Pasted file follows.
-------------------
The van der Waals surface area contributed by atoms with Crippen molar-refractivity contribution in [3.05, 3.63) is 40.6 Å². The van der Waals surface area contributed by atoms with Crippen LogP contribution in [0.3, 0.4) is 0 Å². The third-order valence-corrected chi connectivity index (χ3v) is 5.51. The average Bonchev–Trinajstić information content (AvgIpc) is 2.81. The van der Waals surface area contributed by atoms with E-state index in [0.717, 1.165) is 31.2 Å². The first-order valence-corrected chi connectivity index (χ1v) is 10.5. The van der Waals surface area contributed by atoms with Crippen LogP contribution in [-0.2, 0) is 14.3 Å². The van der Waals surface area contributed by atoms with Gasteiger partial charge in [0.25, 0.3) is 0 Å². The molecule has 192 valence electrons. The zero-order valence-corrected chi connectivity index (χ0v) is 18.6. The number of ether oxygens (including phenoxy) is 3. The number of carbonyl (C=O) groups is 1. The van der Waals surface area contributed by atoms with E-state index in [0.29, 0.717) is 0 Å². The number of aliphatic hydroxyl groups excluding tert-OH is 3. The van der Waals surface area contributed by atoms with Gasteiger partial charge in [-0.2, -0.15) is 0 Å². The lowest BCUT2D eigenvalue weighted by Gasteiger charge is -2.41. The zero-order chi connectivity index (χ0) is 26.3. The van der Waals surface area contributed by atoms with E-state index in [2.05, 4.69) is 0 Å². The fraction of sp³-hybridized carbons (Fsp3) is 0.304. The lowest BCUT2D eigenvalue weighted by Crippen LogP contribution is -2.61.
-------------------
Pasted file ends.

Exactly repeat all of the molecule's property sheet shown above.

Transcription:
The van der Waals surface area contributed by atoms with Crippen molar-refractivity contribution in [3.05, 3.63) is 40.6 Å². The van der Waals surface area contributed by atoms with Crippen LogP contribution in [0.3, 0.4) is 0 Å². The third-order valence-corrected chi connectivity index (χ3v) is 5.51. The average Bonchev–Trinajstić information content (AvgIpc) is 2.81. The van der Waals surface area contributed by atoms with E-state index in [0.717, 1.165) is 31.2 Å². The first-order valence-corrected chi connectivity index (χ1v) is 10.5. The van der Waals surface area contributed by atoms with Crippen LogP contribution in [-0.2, 0) is 14.3 Å². The van der Waals surface area contributed by atoms with Gasteiger partial charge in [0.25, 0.3) is 0 Å². The molecule has 192 valence electrons. The zero-order valence-corrected chi connectivity index (χ0v) is 18.6. The number of ether oxygens (including phenoxy) is 3. The number of carbonyl (C=O) groups is 1. The van der Waals surface area contributed by atoms with E-state index in [0.29, 0.717) is 0 Å². The number of aliphatic hydroxyl groups excluding tert-OH is 3. The van der Waals surface area contributed by atoms with Gasteiger partial charge in [-0.2, -0.15) is 0 Å². The lowest BCUT2D eigenvalue weighted by Gasteiger charge is -2.41. The zero-order chi connectivity index (χ0) is 26.3. The van der Waals surface area contributed by atoms with E-state index in [2.05, 4.69) is 0 Å². The fraction of sp³-hybridized carbons (Fsp3) is 0.304. The lowest BCUT2D eigenvalue weighted by Crippen LogP contribution is -2.61.